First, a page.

Release Date: March 7, 2022
BUFFALO, N.Y. – A University at Buffalo study published on March 7 in Nature’s Scientific Reports describes how a new materials development technique can help meet the goals of the Materials Genome Initiative (MGI).
The White House’s Office of Science and Technology Policy launched MGI in 2011 to “discover, develop, manufacture, and deploy advanced materials at least twice as fast as possible today, and at a fraction of the cost.” The initiative seeks to combine advances in computer technology, computation materials science and data science or materials informatics to design and develop new materials.
Significant advances in computation materials science and data science have since been realized. However, these fields only predict a “window of materials space” where excellent functional properties can be obtained, says the study’s senior author, Amit Goyal, PhD, SUNY Distinguished Professor and SUNY Empire Innovation Professor in the Department of Chemical and Biological Engineering.
There is still a need to investigate and probe within this window of materials space, he says, using some kind of combinatorial synthesis and high-throughput characterization to determine the optimal compositions and synthesis conditions.
As such, a research team led by Goyal employed combinatorial synthesis (in which multiple elements are combined in different ratios to yield compounds with different compositions in an automated manner) and high-throughput characterization (which consists of methods to quickly analyze many samples) to determine the optimal compositions and synthesis conditions of potential materials.
“In this study, we demonstrate a pulsed laser deposition-based, combinatorial synthesis of heteroepitaxial functional films via sequential, layer-by-layer deposition utilizing an in-situ, high-throughput, wafer-scale, structural and compositional analysis,” says Goyal.
Pulsed laser deposition is a process that delivers a fast, atomic-scale growth building process. Heteroepitaxial means that all the atoms in the grown multi-cation film are oriented in the same manner as the atomic arrangements in the substrate on which the film is grown.
“We report on the combination of two in-situ techniques. One involves reflection high-energy electron diffraction for heteroepitaxial characterization. The other is a new compositional analysis technique known as low-angle X-ray spectroscopy,” says Goyal. “Both methods help map the chemical composition profile of combinatorial heteroepitaxial complex oxide films.”
Reflection high-energy electron diffraction, or RHEED, uses an electron gun to send high-energy electrons to the substrate.
Goyal explains: “After undergoing diffraction, the electrons interfere constructively at specific angles according to the crystal structure and spacing of the atoms at the sample surface and the wavelength of the incident electrons. A fraction of these electrons collide with a phosphorescent detector, creating specific diffraction patterns according to the surface features of the sample.”
He adds: “The diffraction patterns reveal the quality of heteroepitaxy and other structural aspects of the grown film. Low-angle X-ray spectroscopy measures the characteristic X-rays emitted from a solid sample by the electron beam of a reflection high-energy electron diffraction already present in pulsed laser deposition/molecular beam epitaxy growth systems.”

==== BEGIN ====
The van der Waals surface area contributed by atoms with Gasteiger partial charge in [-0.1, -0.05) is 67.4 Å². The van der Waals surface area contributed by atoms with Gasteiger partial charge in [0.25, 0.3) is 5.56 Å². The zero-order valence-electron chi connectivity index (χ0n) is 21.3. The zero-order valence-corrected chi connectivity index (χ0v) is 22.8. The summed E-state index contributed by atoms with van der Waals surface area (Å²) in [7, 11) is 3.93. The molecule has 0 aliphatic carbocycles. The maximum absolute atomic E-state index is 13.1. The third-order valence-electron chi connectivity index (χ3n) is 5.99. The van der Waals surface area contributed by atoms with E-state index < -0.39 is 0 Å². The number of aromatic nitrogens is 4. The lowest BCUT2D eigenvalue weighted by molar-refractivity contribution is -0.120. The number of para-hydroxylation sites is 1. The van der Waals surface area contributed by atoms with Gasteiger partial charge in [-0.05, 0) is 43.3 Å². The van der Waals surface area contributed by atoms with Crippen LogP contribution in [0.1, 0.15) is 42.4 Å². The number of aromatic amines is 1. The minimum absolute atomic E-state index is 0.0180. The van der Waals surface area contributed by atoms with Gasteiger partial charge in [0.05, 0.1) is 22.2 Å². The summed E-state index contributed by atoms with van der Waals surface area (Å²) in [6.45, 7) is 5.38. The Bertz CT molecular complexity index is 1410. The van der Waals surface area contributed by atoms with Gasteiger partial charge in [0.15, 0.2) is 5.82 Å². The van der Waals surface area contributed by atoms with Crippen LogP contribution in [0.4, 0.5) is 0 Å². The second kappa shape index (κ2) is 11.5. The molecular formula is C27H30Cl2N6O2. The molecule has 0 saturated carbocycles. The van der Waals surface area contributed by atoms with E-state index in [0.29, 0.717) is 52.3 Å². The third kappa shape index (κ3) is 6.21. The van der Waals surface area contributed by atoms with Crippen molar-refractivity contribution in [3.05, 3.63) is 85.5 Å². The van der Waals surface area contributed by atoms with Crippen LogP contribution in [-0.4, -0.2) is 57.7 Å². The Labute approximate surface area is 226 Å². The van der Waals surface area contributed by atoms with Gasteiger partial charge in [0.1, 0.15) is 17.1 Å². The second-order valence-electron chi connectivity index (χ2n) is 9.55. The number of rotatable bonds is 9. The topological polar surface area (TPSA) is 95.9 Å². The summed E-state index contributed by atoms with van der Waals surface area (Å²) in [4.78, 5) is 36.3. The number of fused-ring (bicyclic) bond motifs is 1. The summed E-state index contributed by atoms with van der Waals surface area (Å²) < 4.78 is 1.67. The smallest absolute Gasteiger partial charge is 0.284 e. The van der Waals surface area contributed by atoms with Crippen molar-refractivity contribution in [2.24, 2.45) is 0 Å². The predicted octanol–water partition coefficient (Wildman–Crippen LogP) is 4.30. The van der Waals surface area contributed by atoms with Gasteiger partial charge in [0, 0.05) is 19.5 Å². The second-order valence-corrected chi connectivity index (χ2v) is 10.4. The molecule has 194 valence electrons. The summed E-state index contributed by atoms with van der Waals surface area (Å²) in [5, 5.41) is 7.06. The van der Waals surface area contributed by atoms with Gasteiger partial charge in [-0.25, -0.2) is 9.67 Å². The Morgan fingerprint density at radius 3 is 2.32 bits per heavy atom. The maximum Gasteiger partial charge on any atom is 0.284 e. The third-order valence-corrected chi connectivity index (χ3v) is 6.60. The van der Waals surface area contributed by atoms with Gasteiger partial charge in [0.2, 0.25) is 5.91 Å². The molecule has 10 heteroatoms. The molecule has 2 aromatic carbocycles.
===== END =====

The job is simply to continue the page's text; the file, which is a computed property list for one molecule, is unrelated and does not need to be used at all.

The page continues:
The team’s technique can produce material libraries of “functional complex oxide films using lateral thickness gradients across wafer-scale substrates by sub-monolayer sequential deposition of the different constituents under precisely controlled growth parameters followed by interdiffusion between the sub-monolayers,” says Goyal.
The technique has the potential to impact the development of new advanced electronic, electromagnetic and other functional materials to help reach the goal of the MGI initiative.
The lead author of the paper, “Combinatorial synthesis of heteroepitaxial, multi‑cation, thin‑films via pulsed laser deposition coupled with in‑situ, chemical and structural characterization,” is Eun Ju Moon, PhD, a former research assistant professor in the Laboratory for Heteroepitaxial Growth of Functional Materials and Devices in the UB Department of Chemical and Biological Engineering. Moon, who also held an appointment in the RENEW Institute, left UB for an industry position last December.
Goyal is a member of the National Academies of Sciences, Engineering and Medicine ad hoc Committee on “Advising NSF on its Efforts to Achieve the Nation’s Vision for the Materials Genome Initiative.” Goyal is also a member of the National Materials and Manufacturing Board. He was the founding director of UB’s RENEW Institute from January 2015 to July 2021. He received the UB President’s Medal in recognition of extraordinary service to the university in 2019.
He is a member of the National Academy of Engineering and an elected Fellow of 10 professional societies: the National Academy of Inventors, the American Association for the Advancement of Science, the Materials Research Society, the Institute of Electrical and Electronics Engineers, the American Physical Society, the American Society of Metals, the American Ceramic Society, the Institute of Physics, the World Innovation Foundation, and the World Technology Network.